There's your film, "Rise" fans. Creators say it's an entirely different experience.
Dawn of the Planet of the Apes is one of the most highly anticipated films of the year, both by fans and industry insiders – the latter are counting on it to revive a box office, left inexplicably dead after 4th of July weekend. But unlike its 2011 predecessor, Dawn is under new management. So the challenge for newly appointed screenwriter Mark Bomback and director Matt Reeves is now to prove that they can sustain the franchise, while still releasing a movie that can stand on its own too feet (like its ape characters, get it?)
Early reviews of Dawn have been largely favorable.
For his part, Bomback reckons they’ve done just that. In this film, the previously mild-mannered ape leader Caesar must navigate a delicate treaty with the humans, while still keeping his restless advisor, the scarred chimp Koba, happy. But Koba doesn’t want to sit still and neither do the humans, who have been pushed to the brink of extinction by the virus unleashed in the last film. "We wanted to keep the same quality as 'Rise,' but there's also this larger franchise that it's a part of," says Bomback ("Unstoppable") for the New York Daily News.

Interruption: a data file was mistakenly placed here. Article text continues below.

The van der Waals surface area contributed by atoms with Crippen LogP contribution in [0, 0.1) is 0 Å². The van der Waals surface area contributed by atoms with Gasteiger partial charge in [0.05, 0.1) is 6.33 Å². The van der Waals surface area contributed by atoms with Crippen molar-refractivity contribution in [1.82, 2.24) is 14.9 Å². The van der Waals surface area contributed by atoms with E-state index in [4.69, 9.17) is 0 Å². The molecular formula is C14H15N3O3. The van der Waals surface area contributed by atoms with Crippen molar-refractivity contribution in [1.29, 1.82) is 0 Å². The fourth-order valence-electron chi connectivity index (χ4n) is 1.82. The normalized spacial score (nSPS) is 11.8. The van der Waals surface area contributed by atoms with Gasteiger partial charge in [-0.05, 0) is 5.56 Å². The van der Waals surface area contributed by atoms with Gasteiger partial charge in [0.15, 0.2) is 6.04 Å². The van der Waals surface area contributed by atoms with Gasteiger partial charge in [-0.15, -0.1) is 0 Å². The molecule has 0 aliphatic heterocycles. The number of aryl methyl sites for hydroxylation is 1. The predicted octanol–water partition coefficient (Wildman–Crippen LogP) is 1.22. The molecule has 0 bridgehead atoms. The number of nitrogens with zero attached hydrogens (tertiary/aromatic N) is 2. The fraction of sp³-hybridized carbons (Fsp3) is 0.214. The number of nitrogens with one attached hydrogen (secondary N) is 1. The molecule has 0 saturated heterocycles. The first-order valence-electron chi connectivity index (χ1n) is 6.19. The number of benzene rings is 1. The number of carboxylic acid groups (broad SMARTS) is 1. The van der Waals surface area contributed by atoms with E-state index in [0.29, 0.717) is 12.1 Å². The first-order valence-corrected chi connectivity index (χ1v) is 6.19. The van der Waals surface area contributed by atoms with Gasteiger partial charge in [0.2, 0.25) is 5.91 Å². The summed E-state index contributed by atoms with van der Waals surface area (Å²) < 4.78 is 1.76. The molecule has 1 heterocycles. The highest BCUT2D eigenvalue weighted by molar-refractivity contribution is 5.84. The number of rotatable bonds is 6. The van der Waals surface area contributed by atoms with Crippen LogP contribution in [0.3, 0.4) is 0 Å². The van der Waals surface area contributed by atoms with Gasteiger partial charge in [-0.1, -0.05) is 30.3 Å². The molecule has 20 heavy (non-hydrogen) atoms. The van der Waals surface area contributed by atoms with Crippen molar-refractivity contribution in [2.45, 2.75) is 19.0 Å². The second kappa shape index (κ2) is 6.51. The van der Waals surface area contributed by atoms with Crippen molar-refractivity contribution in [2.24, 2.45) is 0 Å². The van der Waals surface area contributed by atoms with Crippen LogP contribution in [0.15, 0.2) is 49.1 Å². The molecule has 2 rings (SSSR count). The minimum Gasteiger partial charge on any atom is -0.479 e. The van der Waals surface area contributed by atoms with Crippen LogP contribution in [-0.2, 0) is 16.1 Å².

"At the end of 'Rise,' you see the flavors mixing together to give you [what will be] the larger 'Apes' film world. Our challenge was making 'Dawn' a bridge between the larger franchise and the reboot that rise was, and yet feel like its own story unto itself.
"You don't to have seen any of the other films to enjoy this one."
Beyond the technical elements of the story, Bomback says Dawn is a great film, because of the themes it delves into.
"I saw this as the moment when we could explore the question of, 'Why didn't the earth become 'Planet of the Humans and the Apes'?" says Reeves.
"We wanted to make it an anatomy of violence, a look at our own nature, which to me is what the best of the 'Planet of the Apes' movies do."
Dawn could be a standalone film, say its creators.